Growing up in England’s industrial heartland of the Midlands, Jaine Bolton’s childhood dream was a simple one — to become an engineer.
But, having left school aged 16 with hopes of winning an apprenticeship, her world came crashing down as one potential employer told her bluntly: “We don’t recruit women.”
The rejection, and growing up in “very multicultural” Wolverhampton, was one of the reasons she became “so committed to equality and diversity”.
Bolton, chief operating officer at the National Apprenticeship Service (NAS), says: “The experience of being a female in a male world and not being able to get what I wanted at the time, and the challenges that ethnic minority communities have faced over the years in education and skills; these two things have really followed me through my career.
“It [equality and diversity] wasn’t a theory, it wasn’t something I’d read about. It was real to me.”
While later working at a civil service agency, Bolton revisited the company that had rejected her — only this time to discuss its recruitment of women.
“That was a nice moment,” says the mum-of-two, who still lives in Wolverhampton.
The company was initially “defensive” she says, stating they couldn’t recruit women because there were no female toilets.
I enjoy seeing peoples’ commitment and passion for the job that we’re doing and the difference we make”
But, Bolton says, the firm soon became “very positive” about changing its policy.
She was brought up on a “fairly big notorious council estate,” but has nothing but kind words about her own experiences there.
“If I was to read about it in the newspaper now I would think, that’s probably not the sort of place I’d like to have grown up, but that wasn’t my experience of it. I had a fantastic time,” says Bolton, who is married to solicitor, Ian. Her son David is 22; her daughter Laura, 25.
Her grandparents, Joe and Bertha, lived nearby and played a strong role in her upbringing. She was the oldest of four, with brothers Mark and Simon and sister Chris. Once all of them had grown up, her mum, Pauline, became a wages clerk.
“Family and being supportive is very important to us,” says Bolton, 49.
“What all of them gave me was a sense of purpose and pride. It was important to work hard and to do the best that you possibly could, but it was also really important to be nice at the same time, to have nice manners.”
Her role at NAS, which itself promotes apprenticeships, follows a childhood in which apprenticeships were seen as the route to employment rather than university and higher education.
“It [apprenticeships and vocational training] was the route to success for people in my community,” she says.
“Nobody in my family had been to university, it wasn’t what we did. What we did, was do well at school — we worked really hard, that was important, but it was expected that I would leave. There was no pressure on me to leave, but there was no pressure on me to stay either.
“I always knew I wanted a career. I always knew I wanted a really good job. A-levels [and university] were never on the agenda.”
Having been unable to get the engineering apprenticeship, Bolton decided to train as a nurse.
I think I must have done something really good in a previous life to be given responsibility for WorldSkills UK”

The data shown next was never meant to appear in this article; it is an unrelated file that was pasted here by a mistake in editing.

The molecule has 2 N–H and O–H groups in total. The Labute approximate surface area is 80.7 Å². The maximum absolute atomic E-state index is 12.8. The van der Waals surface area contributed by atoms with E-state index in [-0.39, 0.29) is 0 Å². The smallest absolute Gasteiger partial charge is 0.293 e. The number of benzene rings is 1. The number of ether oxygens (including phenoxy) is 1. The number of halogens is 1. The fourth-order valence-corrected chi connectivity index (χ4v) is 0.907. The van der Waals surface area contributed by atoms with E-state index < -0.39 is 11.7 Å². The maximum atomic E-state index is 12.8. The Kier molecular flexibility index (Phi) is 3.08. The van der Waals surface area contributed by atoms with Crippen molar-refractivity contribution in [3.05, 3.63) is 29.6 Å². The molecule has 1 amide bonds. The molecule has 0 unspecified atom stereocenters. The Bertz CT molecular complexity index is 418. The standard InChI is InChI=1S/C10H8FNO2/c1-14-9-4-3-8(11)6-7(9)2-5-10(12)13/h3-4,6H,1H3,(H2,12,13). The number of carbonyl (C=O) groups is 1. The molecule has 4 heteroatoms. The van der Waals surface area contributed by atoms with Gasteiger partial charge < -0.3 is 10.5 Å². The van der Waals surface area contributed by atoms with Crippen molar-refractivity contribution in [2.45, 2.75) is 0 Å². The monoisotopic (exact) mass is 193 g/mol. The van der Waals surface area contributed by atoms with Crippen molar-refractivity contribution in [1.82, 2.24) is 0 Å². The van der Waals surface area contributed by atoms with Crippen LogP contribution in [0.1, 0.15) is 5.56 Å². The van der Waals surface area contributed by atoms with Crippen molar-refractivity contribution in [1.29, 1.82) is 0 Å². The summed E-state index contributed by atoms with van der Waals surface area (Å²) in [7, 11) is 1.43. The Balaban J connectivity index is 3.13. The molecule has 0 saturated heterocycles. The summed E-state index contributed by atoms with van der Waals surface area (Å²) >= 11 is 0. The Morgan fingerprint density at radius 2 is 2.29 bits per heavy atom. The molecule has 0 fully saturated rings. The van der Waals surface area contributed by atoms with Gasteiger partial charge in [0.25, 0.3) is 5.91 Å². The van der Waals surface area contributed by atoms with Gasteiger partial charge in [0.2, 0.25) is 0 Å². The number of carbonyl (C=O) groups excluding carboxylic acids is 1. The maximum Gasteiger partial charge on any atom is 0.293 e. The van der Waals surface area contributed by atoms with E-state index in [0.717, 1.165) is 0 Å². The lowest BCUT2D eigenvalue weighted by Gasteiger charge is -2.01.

However, after a few months she stopped the course because, she says, she found it too emotionally demanding.
Instead, she signed on at a job centre and was offered a casual administrative role working at a youth skills agency for the civil service.
One of her first managers was “phenomenal in terms of support and development”, she says, and after a year became a permanent employee.
She left the civil service to join Wolverhampton Training and Enterprise Council and later moved to Wolverhampton Business Link.
But in 2007 she returned to the public sector to become the director of communications at the Learning and Skills Council, which was replaced by the Skills Funding Agency in April 2010.
Since she joined the civil service she says that all of her jobs have been focused on developing skills in other people, a fact she is proud of.
“It’s really rewarding knowing that the work that you do contributes to somebody else’s success and wellbeing, their beliefs and self-worth,” she says.
That has continued in her role at the NAS, which she joined three years ago.
“I can’t remember ever being in an organisation that has always been so full of enthusiastic, bright, committed people, no matter what’s thrown at them.”
“That’s what I enjoy the most, seeing peoples’ commitment and passion for the job that we’re doing and the difference we make.”
And there’s more joy in her NAS role with it having brought her into contact with WorldSkills, billed as the biggest international skills competition in the world.
“I’ve really enjoyed my career and I’m going to carry on enjoying it. I love NAS and I love WorldSkills,” she enthuses.
She describes the competition as the Olympics of skills, with its “dedication, commitment, pressure and world stage”.
“The emotion around it is supercharged,” says Bolton, who was involved in the UK squad selection for WorldSkills International in Leipzig next year. “It wasn’t just about seeing the young people and how great they are, it was also recognising everything that goes around it — the training managers, the experts, the support from the colleges. There was a real buzz.
“I think I must have done something really good in a previous life to be given responsibility for WorldSkills UK. It’s fantastic.”
Picture by Ellis O’Brien at the EuroSkills 2012 opening ceremony in Belgium